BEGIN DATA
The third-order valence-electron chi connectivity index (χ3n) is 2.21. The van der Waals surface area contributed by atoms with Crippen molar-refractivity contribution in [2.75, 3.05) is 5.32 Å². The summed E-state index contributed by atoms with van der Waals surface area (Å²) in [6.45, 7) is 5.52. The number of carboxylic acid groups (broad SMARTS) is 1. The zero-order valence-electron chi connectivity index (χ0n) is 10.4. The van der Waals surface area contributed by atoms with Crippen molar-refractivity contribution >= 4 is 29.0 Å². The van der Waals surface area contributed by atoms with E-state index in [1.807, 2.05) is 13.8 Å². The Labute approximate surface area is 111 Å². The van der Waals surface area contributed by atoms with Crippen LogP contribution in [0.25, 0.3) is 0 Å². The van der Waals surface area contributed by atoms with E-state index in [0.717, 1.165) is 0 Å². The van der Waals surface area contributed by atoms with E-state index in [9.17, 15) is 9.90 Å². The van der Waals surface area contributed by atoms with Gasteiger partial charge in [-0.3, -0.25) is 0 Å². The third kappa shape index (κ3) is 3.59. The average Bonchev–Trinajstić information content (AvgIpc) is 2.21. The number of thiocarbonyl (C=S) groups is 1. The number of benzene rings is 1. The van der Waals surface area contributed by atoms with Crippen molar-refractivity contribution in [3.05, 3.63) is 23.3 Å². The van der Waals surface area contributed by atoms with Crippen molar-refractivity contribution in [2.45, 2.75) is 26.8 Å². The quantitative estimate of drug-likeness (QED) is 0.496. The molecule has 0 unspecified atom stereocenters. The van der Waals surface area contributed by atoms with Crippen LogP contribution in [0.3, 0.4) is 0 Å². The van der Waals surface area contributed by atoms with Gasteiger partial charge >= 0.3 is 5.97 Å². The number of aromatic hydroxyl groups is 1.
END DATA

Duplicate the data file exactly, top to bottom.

The third-order valence-electron chi connectivity index (χ3n) is 2.21. The van der Waals surface area contributed by atoms with Crippen molar-refractivity contribution in [2.75, 3.05) is 5.32 Å². The summed E-state index contributed by atoms with van der Waals surface area (Å²) in [6.45, 7) is 5.52. The number of carboxylic acid groups (broad SMARTS) is 1. The zero-order valence-electron chi connectivity index (χ0n) is 10.4. The van der Waals surface area contributed by atoms with Crippen molar-refractivity contribution >= 4 is 29.0 Å². The van der Waals surface area contributed by atoms with E-state index in [1.807, 2.05) is 13.8 Å². The Labute approximate surface area is 111 Å². The van der Waals surface area contributed by atoms with Crippen LogP contribution in [0.25, 0.3) is 0 Å². The van der Waals surface area contributed by atoms with E-state index in [0.717, 1.165) is 0 Å². The van der Waals surface area contributed by atoms with E-state index in [9.17, 15) is 9.90 Å². The van der Waals surface area contributed by atoms with Gasteiger partial charge in [-0.3, -0.25) is 0 Å². The third kappa shape index (κ3) is 3.59. The average Bonchev–Trinajstić information content (AvgIpc) is 2.21. The number of thiocarbonyl (C=S) groups is 1. The number of benzene rings is 1. The van der Waals surface area contributed by atoms with Crippen molar-refractivity contribution in [3.05, 3.63) is 23.3 Å². The van der Waals surface area contributed by atoms with Crippen molar-refractivity contribution in [2.45, 2.75) is 26.8 Å². The quantitative estimate of drug-likeness (QED) is 0.496. The molecule has 0 unspecified atom stereocenters. The van der Waals surface area contributed by atoms with Crippen LogP contribution in [0.3, 0.4) is 0 Å². The van der Waals surface area contributed by atoms with Gasteiger partial charge >= 0.3 is 5.97 Å². The number of aromatic hydroxyl groups is 1.